Engaging with Charities on Social Media: Comparing Interaction on Facebook and Twitter

  • Christopher Phethean
  • Thanassis Tiropanis
  • Lisa Harris
Part of the Lecture Notes in Computer Science book series (LNCS, volume 9089)


Social media are commonly assumed to provide fruitful online communities for organisations, whereby the brand and supporter-base engage in productive, two-way conversations. For charities, this provides a unique opportunity to reach an audience for a relatively low cost, yet some remain hesitant to fully embrace these services without knowing exactly what they will receive in return. This paper reports on a study that seeks to determine the extent to which these conversations occur, and compares this phenomenon on Facebook and Twitter for a sample of UK-based charities. Focus was placed on analysing conversations as signs of developing relationships, which have previously been shown to be a key target for charities on social media. The results of this study find that while there is an expected proportion of the audience who prefer to listen rather than engage, there is strong evidence of a core group of supporters on each site who repeatedly engage. Interestingly, disparities between how this occurs on Facebook and Twitter emerge, with the results suggesting that Facebook receives more conversations in response to the charities’ own posts, whereas on Twitter there is a larger observable element of unsolicited messages of people talking about the charity, which in turn produces a differing opportunity for the charity to extract value from the network. It is also found that posts containing pictures receive the highest number of responses on each site. These were a lot less common on Twitter and could therefore offer an avenue for charities to increase the frequency of responses they achieve.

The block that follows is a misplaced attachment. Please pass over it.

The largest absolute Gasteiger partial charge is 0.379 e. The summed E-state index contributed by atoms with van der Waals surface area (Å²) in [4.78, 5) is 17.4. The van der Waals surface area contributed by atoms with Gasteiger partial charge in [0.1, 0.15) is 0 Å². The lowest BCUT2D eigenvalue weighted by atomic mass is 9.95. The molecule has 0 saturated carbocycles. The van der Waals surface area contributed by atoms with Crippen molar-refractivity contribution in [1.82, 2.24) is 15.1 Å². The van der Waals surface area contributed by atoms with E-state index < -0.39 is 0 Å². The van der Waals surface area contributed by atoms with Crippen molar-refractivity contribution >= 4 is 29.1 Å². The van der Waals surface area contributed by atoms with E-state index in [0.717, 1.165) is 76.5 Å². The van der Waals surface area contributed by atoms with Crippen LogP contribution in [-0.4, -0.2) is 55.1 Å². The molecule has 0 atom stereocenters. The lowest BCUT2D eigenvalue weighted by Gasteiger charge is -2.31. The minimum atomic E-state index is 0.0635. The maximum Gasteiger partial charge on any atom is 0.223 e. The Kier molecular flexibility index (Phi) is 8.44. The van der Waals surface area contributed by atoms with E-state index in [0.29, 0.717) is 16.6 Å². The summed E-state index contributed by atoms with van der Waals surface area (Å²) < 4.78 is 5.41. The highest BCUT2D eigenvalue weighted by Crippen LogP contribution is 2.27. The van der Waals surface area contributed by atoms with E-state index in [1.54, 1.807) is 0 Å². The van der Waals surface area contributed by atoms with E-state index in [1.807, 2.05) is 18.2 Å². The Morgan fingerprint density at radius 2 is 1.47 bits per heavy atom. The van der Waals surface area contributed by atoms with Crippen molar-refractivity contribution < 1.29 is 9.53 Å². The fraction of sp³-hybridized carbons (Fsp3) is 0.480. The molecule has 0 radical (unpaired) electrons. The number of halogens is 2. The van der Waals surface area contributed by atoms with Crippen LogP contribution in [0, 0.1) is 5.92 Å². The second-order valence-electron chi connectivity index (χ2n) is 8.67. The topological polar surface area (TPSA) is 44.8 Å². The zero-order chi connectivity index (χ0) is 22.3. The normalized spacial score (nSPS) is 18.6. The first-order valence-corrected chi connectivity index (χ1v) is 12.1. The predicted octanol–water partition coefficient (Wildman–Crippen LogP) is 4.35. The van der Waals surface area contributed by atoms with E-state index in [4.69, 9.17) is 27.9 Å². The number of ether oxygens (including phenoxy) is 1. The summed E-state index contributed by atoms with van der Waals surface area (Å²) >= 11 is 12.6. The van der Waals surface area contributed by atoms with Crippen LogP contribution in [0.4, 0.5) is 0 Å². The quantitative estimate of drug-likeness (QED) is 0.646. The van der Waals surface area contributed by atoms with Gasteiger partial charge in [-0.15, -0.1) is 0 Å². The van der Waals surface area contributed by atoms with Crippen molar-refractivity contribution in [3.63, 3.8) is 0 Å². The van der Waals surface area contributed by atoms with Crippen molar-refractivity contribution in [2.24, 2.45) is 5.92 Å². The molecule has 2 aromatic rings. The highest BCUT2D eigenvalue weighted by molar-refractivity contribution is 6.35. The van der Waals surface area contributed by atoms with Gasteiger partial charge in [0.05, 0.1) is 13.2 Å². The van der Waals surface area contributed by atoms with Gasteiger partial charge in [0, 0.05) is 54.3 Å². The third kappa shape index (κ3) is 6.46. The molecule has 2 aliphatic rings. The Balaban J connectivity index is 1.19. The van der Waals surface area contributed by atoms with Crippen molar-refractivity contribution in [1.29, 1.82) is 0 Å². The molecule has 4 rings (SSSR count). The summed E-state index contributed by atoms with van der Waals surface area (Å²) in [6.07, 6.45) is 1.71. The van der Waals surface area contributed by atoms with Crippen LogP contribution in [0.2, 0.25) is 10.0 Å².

Social media Charities Marketing Communication 


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Copyright information

© Springer International Publishing Switzerland 2015

Authors and Affiliations

  • Christopher Phethean
    • 1
  • Thanassis Tiropanis
    • 1
  • Lisa Harris
    • 1
  1. 1.Web Science InstituteUniversity of SouthamptonSouthamptonUK

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